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Alternatives to a Malborough Sauvignon Blanc


#1

Me again,

Apologies for all the posts in quick succession but I’m finding this fascinating. I need help with persuading my partner that there is life after sauvignon blanc from New Zealand.

What wines would you recommend to help me prize her away and try something new??

Thansk


#2

Verdejo from Rueda, Spain, could be a good bet to gently wean her off SB …

… or perhaps if she likes aromatics, move across to something peachier like this Argentine offering …

or one of the wines that will grace my Christmas table this year. I was tasting last week with a journalist here in Stevenage and I immediately fell in love (with the wine, not him!).


This last one is also one to prove to people that they DO like chardonnay, because when people say they don’t they generally mean they don’t like over-oaked chardonnay, and generally aren’t aware that there are other styles.


#3

Alberino. Clean, crisp, with mineral interest. Plenty to choose from.

Tech issue How do you link the wines?


#4

Hi Russ - just put the link on a separate line.


#5

Some good suggestions already, I’d add to that Austrian Gruner Veltliners (the WS has a good range),German Scheurebes (at least the dry ones) and English wines made from Bacchus.


#6

Yes! This is a perfect eye-openers, lots of the aromatics you’d expect from SB… but not.

Also second @Ewan’s verdejo recommendation, and add my own:

and

Both uber-trendy, very drinkable whites. My M-I-L loves sauvignon and she loves the picpoul too, plus she also drinks a lot of pecorino:

So hopefully these will appeal to your wife! You’ll have to let us know what she thinks if you can convince her? :smiley:


#7

I agree with @NickFoster Gruner Veltliner is a great alternative, and a must to keep in the rack.


#8

Very little else offers the zing of Marlborough savvie, but if it’s the NZ you want to prise her from and not the variety, then try

This is one of two savvies made by Abrie Bruwer at the farm run by Abrie and his sister Jeanette Bruwer, 9th generation owners. The other is Special Cuvee but I think Life from Stone matches any and surpasses most NZ SB. Life from Stone gets its name from the quartz rich soils of that vineyard and its distinctly different from SB from the nearby Special Cuvee vineyard which is on sandy soil.

My own partner will take a taste of any alternative variety to NZ SB but then put down her glass and stare at me until I to go and open a NZ SB for her. South African SB is the only other SB she’ll accept.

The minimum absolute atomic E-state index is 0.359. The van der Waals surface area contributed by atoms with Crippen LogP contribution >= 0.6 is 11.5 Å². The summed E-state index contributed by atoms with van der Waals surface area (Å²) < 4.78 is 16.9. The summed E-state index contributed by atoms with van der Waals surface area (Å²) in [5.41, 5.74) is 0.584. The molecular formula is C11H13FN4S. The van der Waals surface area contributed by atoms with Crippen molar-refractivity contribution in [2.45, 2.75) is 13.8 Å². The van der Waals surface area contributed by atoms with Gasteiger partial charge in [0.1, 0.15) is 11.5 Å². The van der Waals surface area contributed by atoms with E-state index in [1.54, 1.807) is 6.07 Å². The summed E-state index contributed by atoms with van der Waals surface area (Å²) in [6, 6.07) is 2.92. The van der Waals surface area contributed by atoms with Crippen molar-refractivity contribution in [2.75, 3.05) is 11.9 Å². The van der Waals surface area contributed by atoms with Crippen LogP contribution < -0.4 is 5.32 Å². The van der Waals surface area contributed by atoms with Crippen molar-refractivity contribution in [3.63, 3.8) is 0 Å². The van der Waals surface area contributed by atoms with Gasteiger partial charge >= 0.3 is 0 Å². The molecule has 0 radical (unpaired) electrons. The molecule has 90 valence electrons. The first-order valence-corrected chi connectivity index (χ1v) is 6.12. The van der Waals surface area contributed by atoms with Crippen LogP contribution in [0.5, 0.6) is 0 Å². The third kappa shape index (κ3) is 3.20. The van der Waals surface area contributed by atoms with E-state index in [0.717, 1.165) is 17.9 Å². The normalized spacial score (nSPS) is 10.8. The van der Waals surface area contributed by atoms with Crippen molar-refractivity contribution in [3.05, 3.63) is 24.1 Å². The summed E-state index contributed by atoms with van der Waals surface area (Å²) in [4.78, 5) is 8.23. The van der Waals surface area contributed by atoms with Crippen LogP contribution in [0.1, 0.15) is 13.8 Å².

#9

Everyone’s assuming an alternative to sauvignon Blanc but perhaps a way to go would be to try a more subtle SB to start with? The WS stock some lovely Pouilly Fumes and Sancerres. A particular favourite of ours is this one.


#10

Of coarse there’s always divorce. Surely unreasonable behaviour :slight_smile:


#11

Laura got in before me in recommending the Society’s Gavi which I first came across in a WWF case. Love it to accompany pan fried fish such as sea bass.
David


#12

@Almitch1, If she likes the aromatics of a NZ Sauvignon, how about introducing her to a Pinot Gris?


This is one of my favourite at the moment, I think its great. It has a slight floral taste with pear and a little peach on the palette.
Its from the cool Mornington peninsula. :slightly_smiling_face:


#13

Same problem in this house. I can’t say just how many bottles of NZ Marlborough I purchase each year because The thought police would drag me away for “supplying “ . I bought six each of Les Pierre Bordes marsanne viognier and Duo des Mers Sauvignon Viognier recently to make her try something new. She turned her nose up at the Marsanne Viognier, so I’ll have to drink that one but found the Sauvignon Viognier acceptable. So maybe try a Sauvignon blend as a lead in to others. Champagne has never been a difficulty funnily enough!!


#14

ha ha, is it ever??

(actually, I take that back … on my first visit to Champagne on a holiday I was still so stressed from work to have acid reflux issues and I therefore failed to properly appreciate the wines) ;(

I must say that the new Society Chenin Blanc from South Africa would give any similarly priced NZ Sauvignon a run for its money and a proper fight in the freshness and fruity stakes (and no cat’s pee)


#15

Ahh… but that’s what we want!!


#16

I’m interested … we’ve had a few detractors of Kiwi Sauvignon Blanc admit their dislike (I have to include myself here), but who is a fan of this style?

Is there someone willing to put in a good word and champion what is, after all, a very well-loved style and MASSIVE seller in the UK generally?


#17

Who doesn’t love Greywacke? Does that count as typical? I’ve not drunk any other NZ SB for some time…


#18

By definition, no! :slight_smile:

Lots of those who profess not to like SB still like this (I’ve not tried it), so it has to be different.

I’m just wondering if there are those out there who actually list SB from New Zealand amongst their favourite wine styles. Considering places like Majestic list about 50 of them, and the supermarkets aisles are full of examples, there must be lots of drinkers of the wines out there and I can’t believe we are SO different that there aren’t quite a few here who do like it - but maybe they’ve been put off admitting that


#19

Isn’t one of the issues about NZ SBs that the majority use special commercial yeasts that emphasise the pyrazines we’ve come to associate with this wine, so they all finish up tasting similar. Greywacke I believe doesn’t.

Of course I could be making that all up, but I don’t think so.


#20

There’s a highly topical new Staff Choice going live on the website tomorrow from one of our own resident sauvignon fans actually!

My lips must remain sealed till then, but it’s sure to offer a groo-v alternative… :zipper_mouth_face: